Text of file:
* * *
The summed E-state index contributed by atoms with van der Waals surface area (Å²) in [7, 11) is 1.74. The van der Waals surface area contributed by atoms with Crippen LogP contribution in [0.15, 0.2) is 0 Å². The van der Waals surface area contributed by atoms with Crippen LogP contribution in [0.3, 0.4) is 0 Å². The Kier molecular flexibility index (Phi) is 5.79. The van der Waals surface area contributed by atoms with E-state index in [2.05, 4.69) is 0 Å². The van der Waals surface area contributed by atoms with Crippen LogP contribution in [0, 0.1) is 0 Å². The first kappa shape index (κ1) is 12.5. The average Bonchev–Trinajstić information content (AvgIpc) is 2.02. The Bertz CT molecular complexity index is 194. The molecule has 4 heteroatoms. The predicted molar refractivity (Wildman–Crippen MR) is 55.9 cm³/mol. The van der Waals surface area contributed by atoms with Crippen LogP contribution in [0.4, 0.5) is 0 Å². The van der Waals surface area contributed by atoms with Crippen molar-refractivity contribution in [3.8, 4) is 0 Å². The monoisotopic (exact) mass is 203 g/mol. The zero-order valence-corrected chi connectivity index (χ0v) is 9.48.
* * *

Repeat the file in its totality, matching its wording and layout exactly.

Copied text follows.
The summed E-state index contributed by atoms with van der Waals surface area (Å²) in [7, 11) is 1.74. The van der Waals surface area contributed by atoms with Crippen LogP contribution in [0.15, 0.2) is 0 Å². The van der Waals surface area contributed by atoms with Crippen LogP contribution in [0.3, 0.4) is 0 Å². The Kier molecular flexibility index (Phi) is 5.79. The van der Waals surface area contributed by atoms with E-state index in [2.05, 4.69) is 0 Å². The van der Waals surface area contributed by atoms with Crippen LogP contribution in [0, 0.1) is 0 Å². The first kappa shape index (κ1) is 12.5. The average Bonchev–Trinajstić information content (AvgIpc) is 2.02. The Bertz CT molecular complexity index is 194. The molecule has 4 heteroatoms. The predicted molar refractivity (Wildman–Crippen MR) is 55.9 cm³/mol. The van der Waals surface area contributed by atoms with Crippen LogP contribution in [0.4, 0.5) is 0 Å². The van der Waals surface area contributed by atoms with Crippen molar-refractivity contribution in [3.8, 4) is 0 Å². The monoisotopic (exact) mass is 203 g/mol. The zero-order valence-corrected chi connectivity index (χ0v) is 9.48.